About the Snow

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Welp, I officially feel like we moved to Siberia.  Sure, our address is in Ukraine, but I’m still pretty sure we’re actually in Siberia.  …Or maybe it just seems so for the girl who comes from a town that gets maybe 2 snow days a year.  Where I come from, school is canceled if there is even a chance of a snowflake hovering.  If the ground is white, forget about it.  Life is canceled and snowmen are attempted out of the inch of snow that barely reaches the tips of the grass.

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Not so in Ukraine.  Life goes on and it is quite the adventure!  It snowed quite a bit here last week, and now it’s been snowing for about 3 days straight.  It’s beautiful!  I’ve never had to live in snow before so I have a lot to learn.  Add not having a car to the mix and you learn pretty darn fast.  🙂

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After one of the children (who shall remain nameless) laid down in the middle of the sidewalk in the middle of town to make a snow angel we realized that we probably needed to teach the kids about “snow play time” and “snow errand time”  The two snow times are not created equal.  When we are on “snow errand time” we don’t make snow angels in the middle of the sidewalk and we don’t throw snowballs at each other as we walk down the street.  There are at least two reasons for this: we don’t want to get chewed out by babushkas for getting cold and wet, and we don’t want to enter stores and shops cold and wet.  Oy.

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“Do you see anyone else making a snow angel in the middle of town????  Get up right now!!!!”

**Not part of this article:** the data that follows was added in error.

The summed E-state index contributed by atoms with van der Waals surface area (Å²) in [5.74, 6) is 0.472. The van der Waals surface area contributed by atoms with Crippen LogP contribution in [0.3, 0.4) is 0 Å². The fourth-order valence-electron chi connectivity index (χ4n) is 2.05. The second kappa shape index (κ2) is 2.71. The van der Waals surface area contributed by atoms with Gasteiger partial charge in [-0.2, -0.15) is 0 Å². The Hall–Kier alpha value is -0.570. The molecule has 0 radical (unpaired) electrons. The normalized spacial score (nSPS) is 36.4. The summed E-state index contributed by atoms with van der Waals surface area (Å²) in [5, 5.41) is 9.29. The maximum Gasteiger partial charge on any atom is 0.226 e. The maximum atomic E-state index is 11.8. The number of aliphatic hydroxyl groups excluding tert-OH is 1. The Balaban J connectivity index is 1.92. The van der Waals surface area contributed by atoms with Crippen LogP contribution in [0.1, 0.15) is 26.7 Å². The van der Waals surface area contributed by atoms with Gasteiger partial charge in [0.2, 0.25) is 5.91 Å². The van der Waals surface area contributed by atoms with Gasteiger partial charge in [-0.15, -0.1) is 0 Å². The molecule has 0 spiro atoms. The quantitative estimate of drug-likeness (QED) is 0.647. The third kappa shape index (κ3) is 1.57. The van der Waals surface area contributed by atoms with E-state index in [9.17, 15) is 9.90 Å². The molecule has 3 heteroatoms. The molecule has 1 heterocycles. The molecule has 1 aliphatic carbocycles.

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When it’s below freezing it’s imperative to pay close attention while on the bus.  The windows of the buses are covered in ice and the inside of the bus isn’t cold enough to thaw them, so it’s pretty much impossible to see out the windows at all.  Riding the bus at this point is like crowding in to a icy cave full of fur-clad strangers.  You must remain on close lookout for neon light landmarks along the route that help you see when you should get out.  Another method would be to count how many stops it is from one place to another, but I haven’t mastered that yet.

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I’ve learned to properly bundle my children and it feels like a strange form of child abuse.  I basically render the little ones incapable of independent movement by the amount of clothing they’re wearing, but it can’t be helped!  I’m becoming a Ukrainian.  There’s no such thing as too much bundle.

First undies, then thick Ukrainian tights, then regular pants, then wool socks, then long-sleeve shirt, then short-sleeve shirt, then snowsuit, then Ukrainian wool vest, then coat (with attached shell), then mittens, then scarf, then hat.  It may seem like overkill, but when you’re in waaaaaay below freezing weather, and you have to wait for the bus you don’t really care about the mobility of your arms, you mostly care that your arms don’t freeze off.  Bundling in Ukraine is like an art form.  Everywhere you go you see mom’s breathless as they stuff and pull and wrap and tug.  Who needs a gym membership when you have 4 kidlets to bundle?

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 Though it FREEEEEEEEEZING outside, our house is warm and cozy.  We have plenty of yummy food (and warm coffee) to fill our tummies, and we are happy.  Though things are in upheaval in this place we love, our hearts are full of peace.  We’re finding joy in experiencing a snowy Ukraine for the first time.  Snowy Ukraine is beautiful 🙂 

One comment

  1. yoongz · January 30, 2014

    Well done on the bundling! The Swiss tell us that the trick is to layer so the kids can remove layers as the weather warms up or as activity warms them up (it’s hard work playing in snow!)… take care HUGS!

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